April, 2010,Washington DC, while I was a visiting scholar at Harvard University and the NBER. I thank Josh Lerner and Scott Stern for useful comments and Vivienne Groves for research assistance. All views representedhere are those of the author. The latest version of this paper is available at research.joshuagans.com.
 
 2
I.
 
Introduction
This paper examines whether static analysis of antitrust policy is sufficient todraw reasonable and robust conclusions regarding industries and markets in whichdynamic considerations appear to play an important role. The term ‘dynamicconsiderations’ is neither well defined nor immune to misuse as a catch-all for factorsother than purely static ones. Thus, here I will rely on the notion exposited by Evans andSchmalensee (2002). They argued that, in some industries, competition takes place not somuch
in the market 
but instead,
 for the market 
. That is, rather than being modelled asmarkets in which competition is largely based on price, and in which static instrumentsare used to exercise market power, some industries might be more appropriatelycharacterised as a series of winner-take-all contests in which innovation plays asignificant role.The reason this distinction is argued to be important for the analysis of antitrust policy is that, in many cases, policy precedes via a two-step procedure in which aregulatory body determines whether a particular practice should be limited or deterred.First, regulatory bodies begin by examining whether the firm possesses monopoly, or atleast a substantial degree, of market power. They then examines whether, the practiceunder examination (say, exclusionary contracts) would have been undertaken in theabsence of market power, and whether this practice could potentially damagecompetition. Evans and Schmalensee (2002) are concerned that firms possessing asubstantial degree of market power are, to use software lingo, a feature rather than a bugin some industries. Therefore, prohibiting certain practices (for example, product tying or  below cost pricing) by firms who have market power will necessarily inhibit and reduce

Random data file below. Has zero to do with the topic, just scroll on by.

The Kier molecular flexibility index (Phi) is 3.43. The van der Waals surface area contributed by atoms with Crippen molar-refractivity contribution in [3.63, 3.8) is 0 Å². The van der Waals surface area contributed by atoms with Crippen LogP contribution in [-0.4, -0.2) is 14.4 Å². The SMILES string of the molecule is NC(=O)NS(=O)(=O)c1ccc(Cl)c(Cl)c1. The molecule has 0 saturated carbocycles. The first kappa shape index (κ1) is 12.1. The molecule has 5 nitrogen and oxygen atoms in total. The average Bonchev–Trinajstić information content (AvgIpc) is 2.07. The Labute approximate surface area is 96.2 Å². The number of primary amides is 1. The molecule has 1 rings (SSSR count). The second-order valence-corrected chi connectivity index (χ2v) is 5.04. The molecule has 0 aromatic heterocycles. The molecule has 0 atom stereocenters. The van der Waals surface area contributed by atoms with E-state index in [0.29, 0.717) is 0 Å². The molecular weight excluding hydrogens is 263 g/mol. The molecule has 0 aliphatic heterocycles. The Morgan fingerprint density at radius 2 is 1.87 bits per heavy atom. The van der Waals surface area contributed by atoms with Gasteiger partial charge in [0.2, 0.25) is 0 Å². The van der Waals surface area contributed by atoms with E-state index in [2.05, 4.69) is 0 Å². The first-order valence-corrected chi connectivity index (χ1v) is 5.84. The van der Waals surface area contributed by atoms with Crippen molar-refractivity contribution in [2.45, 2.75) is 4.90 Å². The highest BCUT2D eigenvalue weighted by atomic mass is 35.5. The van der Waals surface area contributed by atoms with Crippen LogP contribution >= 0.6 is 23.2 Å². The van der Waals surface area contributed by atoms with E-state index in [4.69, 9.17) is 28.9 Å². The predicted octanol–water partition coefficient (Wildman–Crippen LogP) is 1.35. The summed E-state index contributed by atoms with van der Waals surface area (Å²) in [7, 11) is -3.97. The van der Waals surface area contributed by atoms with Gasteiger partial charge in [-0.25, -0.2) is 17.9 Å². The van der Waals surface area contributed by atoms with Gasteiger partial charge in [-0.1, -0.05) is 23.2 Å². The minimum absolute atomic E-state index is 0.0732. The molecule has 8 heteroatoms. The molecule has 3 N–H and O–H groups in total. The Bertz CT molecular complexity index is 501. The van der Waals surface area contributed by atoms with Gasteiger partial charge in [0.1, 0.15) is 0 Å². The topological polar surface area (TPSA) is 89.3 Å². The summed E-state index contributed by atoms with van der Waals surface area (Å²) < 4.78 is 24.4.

3the profitability of firms in those industries and, as a result, subvert the means by whichdynamic competition operates; it will eradicate the high market prize associated withsuccessful innovative activity, namely, the ability to displace incumbent monopolists.The consequence of this line of reasoning is the emergence of a debate focused onthe argument that when dynamic considerations (that is, the notion that the incumbency prize is a key driver of innovation) are taken into account, antitrust authorities should bemore cautious about interventions, since such interventions might weaken the potentialfor long-run competition in the industry (Gilbert, 2006, 2007; Manne and Wright, 2009).The argument that authorities should be more permissive of short-run exploitation of market power is based on the idea that it leads to continual and frequent changes inmarket leadership. This process requires a distribution of rent from the market leader toconsumers and puts pressure on incumbents to invest in innovation so as to maintain their market leadership (Gilbert and Newbery, 1982).Countering this is the concern, voiced most aggressively by antitrust authoritiesthemselves, that great vigilance is needed when the source of innovative pressure in anindustry is from new entrants rather than existing incumbents. The argument is that thoseentrants face significant hurdles and bear considerable risks in attempting to raise therequired capital to introduce new products to markets, and that unfair behavior on the partof incumbents should be restricted so as to give entrants the greatest chance of success.Below cost pricing is a good example of a practice that creates this type of tension. On the one hand, such pricing is, under usual antitrust analyses, indicative of  predatory behavior whereby an incumbent sets low prices upon entry in the hope of facilitating the exit of any new potential competitors and deterring any future entry (for 

You're Reading a Free Preview

Download
scribd
/*********** DO NOT ALTER ANYTHING BELOW THIS LINE ! ************/ var s_code=s.t();if(s_code)document.write(s_code)//-->